Drug-Resistant TB Could Threaten Control Efforts in India

by Medindia Content Team on  December 18, 2007 at 3:38 PM Indian Health News   - G J E 4
Drug-Resistant TB Could Threaten Control Efforts in India
Drug-resistant tuberculosis could threaten India's progress in using the Revised National Tuberculosis Control Program to stem the spread of the disease, Union Health and Family Welfare Minister Anbumani Ramadoss said Friday at the 62nd National Conference on Tuberculosis and Chest Diseases in New Delhi, The Hindu reports.

About 3% of new TB cases are believed to be drug-resistant, according to a study conducted in the Indian states of Gujarat and Maharashtra, Ramadoss said. The two states have been using DOTS Plus for the management of multi-drug resistant TB since early this year, and the program is scheduled to be expanded to other states by 2009 or 2010, Ramadoss said.

Improving treatment quality and promoting the effective use of TB drugs are necessary to help prevent the spread of drug-resistant forms of the disease, he added. It also is important that researchers continue with development of a vaccine to combat TB.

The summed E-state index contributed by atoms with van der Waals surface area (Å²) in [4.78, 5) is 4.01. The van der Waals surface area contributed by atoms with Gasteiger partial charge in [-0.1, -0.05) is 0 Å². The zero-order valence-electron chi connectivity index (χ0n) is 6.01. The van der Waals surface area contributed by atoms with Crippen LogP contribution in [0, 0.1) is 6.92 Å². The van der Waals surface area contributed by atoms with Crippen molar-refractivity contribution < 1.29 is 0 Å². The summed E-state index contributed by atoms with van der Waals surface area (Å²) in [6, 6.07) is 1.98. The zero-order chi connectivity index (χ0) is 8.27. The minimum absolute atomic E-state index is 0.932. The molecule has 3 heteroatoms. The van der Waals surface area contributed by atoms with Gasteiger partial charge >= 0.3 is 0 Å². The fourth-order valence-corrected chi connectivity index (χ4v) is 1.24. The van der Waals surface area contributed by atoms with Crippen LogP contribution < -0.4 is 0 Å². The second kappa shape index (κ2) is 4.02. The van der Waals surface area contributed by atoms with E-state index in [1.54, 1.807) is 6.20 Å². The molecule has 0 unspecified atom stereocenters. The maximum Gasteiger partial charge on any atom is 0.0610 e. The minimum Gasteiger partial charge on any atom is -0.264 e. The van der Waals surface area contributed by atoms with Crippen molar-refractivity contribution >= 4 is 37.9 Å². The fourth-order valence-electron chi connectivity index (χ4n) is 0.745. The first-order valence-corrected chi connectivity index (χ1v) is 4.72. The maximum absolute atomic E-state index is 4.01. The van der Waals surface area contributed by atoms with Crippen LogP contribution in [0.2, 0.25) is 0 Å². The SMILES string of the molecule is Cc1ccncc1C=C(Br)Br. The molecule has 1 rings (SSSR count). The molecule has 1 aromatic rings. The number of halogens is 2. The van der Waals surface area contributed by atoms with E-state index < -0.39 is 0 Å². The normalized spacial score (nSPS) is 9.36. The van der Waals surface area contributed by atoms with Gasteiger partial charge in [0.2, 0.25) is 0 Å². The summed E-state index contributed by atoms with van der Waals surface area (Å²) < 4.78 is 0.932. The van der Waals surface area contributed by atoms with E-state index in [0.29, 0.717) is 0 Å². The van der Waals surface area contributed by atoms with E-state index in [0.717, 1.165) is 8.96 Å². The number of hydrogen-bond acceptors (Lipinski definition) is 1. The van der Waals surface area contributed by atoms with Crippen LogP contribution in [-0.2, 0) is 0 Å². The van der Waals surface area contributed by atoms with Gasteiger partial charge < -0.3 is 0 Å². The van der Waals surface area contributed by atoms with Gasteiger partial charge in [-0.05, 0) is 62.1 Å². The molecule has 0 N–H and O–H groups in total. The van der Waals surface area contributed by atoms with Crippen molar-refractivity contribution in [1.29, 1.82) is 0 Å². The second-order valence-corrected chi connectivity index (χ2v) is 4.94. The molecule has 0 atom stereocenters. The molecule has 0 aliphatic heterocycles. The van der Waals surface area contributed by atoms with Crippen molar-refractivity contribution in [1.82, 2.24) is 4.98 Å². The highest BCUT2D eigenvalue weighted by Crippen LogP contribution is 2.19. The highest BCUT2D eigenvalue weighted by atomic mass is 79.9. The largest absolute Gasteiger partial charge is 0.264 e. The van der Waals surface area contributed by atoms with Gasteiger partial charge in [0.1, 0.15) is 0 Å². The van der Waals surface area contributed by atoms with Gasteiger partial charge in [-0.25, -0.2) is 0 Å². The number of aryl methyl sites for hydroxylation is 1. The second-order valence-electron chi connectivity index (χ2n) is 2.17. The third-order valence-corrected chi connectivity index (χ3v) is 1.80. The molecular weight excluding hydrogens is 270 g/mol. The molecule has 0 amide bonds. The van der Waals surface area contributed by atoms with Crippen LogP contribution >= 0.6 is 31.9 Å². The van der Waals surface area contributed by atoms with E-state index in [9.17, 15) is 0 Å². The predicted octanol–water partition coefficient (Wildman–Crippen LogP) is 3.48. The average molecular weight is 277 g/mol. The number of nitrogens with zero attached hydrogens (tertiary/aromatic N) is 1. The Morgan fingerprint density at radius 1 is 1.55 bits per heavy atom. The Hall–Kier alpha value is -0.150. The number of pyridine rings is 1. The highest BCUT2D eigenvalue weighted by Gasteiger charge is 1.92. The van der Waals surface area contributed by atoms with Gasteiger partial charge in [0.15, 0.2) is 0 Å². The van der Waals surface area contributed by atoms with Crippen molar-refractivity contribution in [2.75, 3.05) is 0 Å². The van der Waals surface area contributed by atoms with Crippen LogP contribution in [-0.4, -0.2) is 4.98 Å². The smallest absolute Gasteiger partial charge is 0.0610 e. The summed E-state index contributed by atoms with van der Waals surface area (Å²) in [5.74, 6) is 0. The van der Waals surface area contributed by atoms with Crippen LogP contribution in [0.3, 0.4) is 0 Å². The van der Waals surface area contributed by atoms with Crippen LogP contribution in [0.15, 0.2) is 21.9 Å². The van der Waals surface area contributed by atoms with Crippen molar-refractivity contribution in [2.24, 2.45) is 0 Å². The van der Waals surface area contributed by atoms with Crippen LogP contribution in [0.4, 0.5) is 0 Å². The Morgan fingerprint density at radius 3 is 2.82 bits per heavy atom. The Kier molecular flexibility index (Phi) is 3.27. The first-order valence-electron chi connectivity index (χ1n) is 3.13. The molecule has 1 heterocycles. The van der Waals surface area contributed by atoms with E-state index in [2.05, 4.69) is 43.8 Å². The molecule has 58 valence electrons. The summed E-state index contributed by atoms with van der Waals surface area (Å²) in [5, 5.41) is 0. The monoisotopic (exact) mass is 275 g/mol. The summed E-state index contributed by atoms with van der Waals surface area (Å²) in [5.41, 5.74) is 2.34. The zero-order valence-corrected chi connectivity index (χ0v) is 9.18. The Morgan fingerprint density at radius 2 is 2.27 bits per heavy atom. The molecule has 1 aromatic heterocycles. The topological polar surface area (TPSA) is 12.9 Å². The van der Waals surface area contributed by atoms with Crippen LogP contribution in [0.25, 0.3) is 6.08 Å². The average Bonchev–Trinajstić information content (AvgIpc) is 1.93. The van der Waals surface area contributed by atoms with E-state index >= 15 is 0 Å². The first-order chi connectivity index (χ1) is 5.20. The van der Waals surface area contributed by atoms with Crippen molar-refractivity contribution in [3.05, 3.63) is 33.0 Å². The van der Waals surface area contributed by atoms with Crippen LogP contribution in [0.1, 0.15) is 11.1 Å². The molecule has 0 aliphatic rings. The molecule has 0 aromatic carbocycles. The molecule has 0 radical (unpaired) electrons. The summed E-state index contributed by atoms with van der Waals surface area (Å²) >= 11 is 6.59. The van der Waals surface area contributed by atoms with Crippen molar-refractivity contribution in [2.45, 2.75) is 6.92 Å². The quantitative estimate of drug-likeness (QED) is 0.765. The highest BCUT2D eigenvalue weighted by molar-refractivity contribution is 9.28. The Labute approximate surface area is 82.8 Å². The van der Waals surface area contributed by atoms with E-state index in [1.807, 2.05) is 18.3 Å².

According to Ramadoss, RNTCP is one of the few DOTS programs in the world that has guidelines about public-private partnerships. He said that public-private partnership programs in a number of Indian cities have recorded additional TB case detection of between 15% and 45%. He said that coordinated HIV/TB programs, implemented by both RNTCP and the National AIDS Control Organization, would be scaled up to cover 14 states.

The number of coordinated HIV/TB programs has more than doubled since 2005, Ramadoss said, adding that this represents a "quantum jump ... in the number of cross referrals between the two programs." He added that a 10-point TB counseling tool had been developed by RNTCP for use in voluntary counseling and testing centers.

An estimated one in five new TB cases worldwide occurs in India, Ramadoss said, adding that since RNTCP was initiated, more than 7.8 million people have been treated for TB using DOTS. More than 85% of active TB cases are successfully treated using RNTCP. RNTCP uses strategies from the Global Plan to Stop TB, 2006-2015 as a means to achieve the United Nations Millennium Development Goals.

Ramadoss said to achieve these targets, the basic DOTS program must be maintained, while other aspects of the program are enhanced. He said a national laboratory network to improve the diagnosis of MDR-TB needs to be implemented to overcome the challenges posed by states that have weaker health systems. He said those states also should focus on strengthening treatment for MDR-TB, improving TB screening among people who are HIV-positive and collaborating with other health care providers in the country.

Source: Kaiser Family Foundation

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